Teacher As Student
The amount of information on the Internet is beyond comprehension. Whether that information is factual or not, or based in reality, is not the point.
The human imagination is the point. How presumptive computer and mechanical engineers are who believe they can design a robot capable of being nearly human. Key word being, nearly.
No matter how much memory and how many human attributes scientists can succeed in imbuing their robots with, the results will always be something less than human. For one thing, that certain glint in the human eye cannot be mechanically reproduced.
Only two humans, interacting for a specific purpose, can produce that physiological spark. And I’m not hinting at sexual intercourse as being the sole means of producing such a magnificent light.
I’m more about addressing the sharing of knowledge, about the light that surrounds teachers and students as they interact. Quests for knowledge and the reasoned answers. Knowledgeable teachings on a multitude of subjects, and the resulting questions.
Teachers and students. A phrase which can easily morph into teachers as students, and students as teachers. A concept originating with the famous Greek teacher-philosopher, Socrates.
The idea I’m promulgating is an alternate manifestation of the Socratic Method. It occurs when the teacher, while in the process of teaching, becomes the student.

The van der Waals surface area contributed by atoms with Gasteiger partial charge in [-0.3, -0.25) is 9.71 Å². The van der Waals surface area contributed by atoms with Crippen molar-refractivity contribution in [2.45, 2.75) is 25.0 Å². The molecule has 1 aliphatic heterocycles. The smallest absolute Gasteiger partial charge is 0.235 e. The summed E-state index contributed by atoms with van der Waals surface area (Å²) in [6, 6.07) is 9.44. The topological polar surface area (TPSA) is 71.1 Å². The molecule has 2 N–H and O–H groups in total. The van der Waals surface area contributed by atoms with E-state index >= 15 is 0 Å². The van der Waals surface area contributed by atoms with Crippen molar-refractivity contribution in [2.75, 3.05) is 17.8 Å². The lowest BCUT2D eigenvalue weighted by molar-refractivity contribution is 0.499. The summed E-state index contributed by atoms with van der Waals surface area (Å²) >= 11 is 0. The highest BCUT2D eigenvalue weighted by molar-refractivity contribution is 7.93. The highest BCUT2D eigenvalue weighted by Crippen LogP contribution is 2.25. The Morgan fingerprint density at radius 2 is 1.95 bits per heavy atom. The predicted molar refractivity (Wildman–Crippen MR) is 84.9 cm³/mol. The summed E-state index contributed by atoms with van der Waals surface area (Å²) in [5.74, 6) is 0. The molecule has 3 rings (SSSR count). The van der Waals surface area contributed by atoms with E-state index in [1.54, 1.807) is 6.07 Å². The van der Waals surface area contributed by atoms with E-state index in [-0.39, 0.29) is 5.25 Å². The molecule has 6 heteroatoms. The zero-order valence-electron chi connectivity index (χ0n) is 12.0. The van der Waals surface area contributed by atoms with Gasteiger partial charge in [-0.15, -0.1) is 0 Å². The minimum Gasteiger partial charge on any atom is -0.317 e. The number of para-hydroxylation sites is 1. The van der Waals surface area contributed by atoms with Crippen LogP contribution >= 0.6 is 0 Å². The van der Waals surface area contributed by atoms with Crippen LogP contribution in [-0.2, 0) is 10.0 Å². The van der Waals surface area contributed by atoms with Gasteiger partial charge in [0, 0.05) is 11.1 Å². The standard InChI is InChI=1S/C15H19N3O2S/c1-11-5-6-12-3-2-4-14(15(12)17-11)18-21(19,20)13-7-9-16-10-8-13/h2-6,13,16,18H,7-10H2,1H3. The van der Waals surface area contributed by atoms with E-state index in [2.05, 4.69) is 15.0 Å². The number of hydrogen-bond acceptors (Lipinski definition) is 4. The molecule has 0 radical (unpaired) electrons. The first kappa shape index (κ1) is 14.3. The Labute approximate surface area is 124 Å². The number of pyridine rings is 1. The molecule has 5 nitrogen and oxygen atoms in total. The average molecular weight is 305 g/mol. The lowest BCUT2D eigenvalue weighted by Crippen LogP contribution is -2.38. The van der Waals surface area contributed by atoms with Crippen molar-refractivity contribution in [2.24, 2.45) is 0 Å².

I can speak to this from a place of experience. As a professional copywriter offering publication services for new—and old—writers, quite often I’d find myself explaining certain processes and procedures for the benefit of my clients.
In doing so, I discovered that my own knowledge, about a process or procedure, increased each time I repeated that knowledge to a new client. I was attempting to bring each one to a higher level of understanding, only to find that I, myself, had come to a higher level along with my client.
I encourage anyone attempting a new endeavor—like writing to publish—to make an attempt at teaching the individual steps toward publication to someone else. You’ll automatically get better at it as a result.
Same holds true for writing. If you learn something new about characterization, for instance, then share that technique or bit of knowledge with others. In the process you’ll get better and better each time you repeat the action, verbally or in practice.
Teacher as student.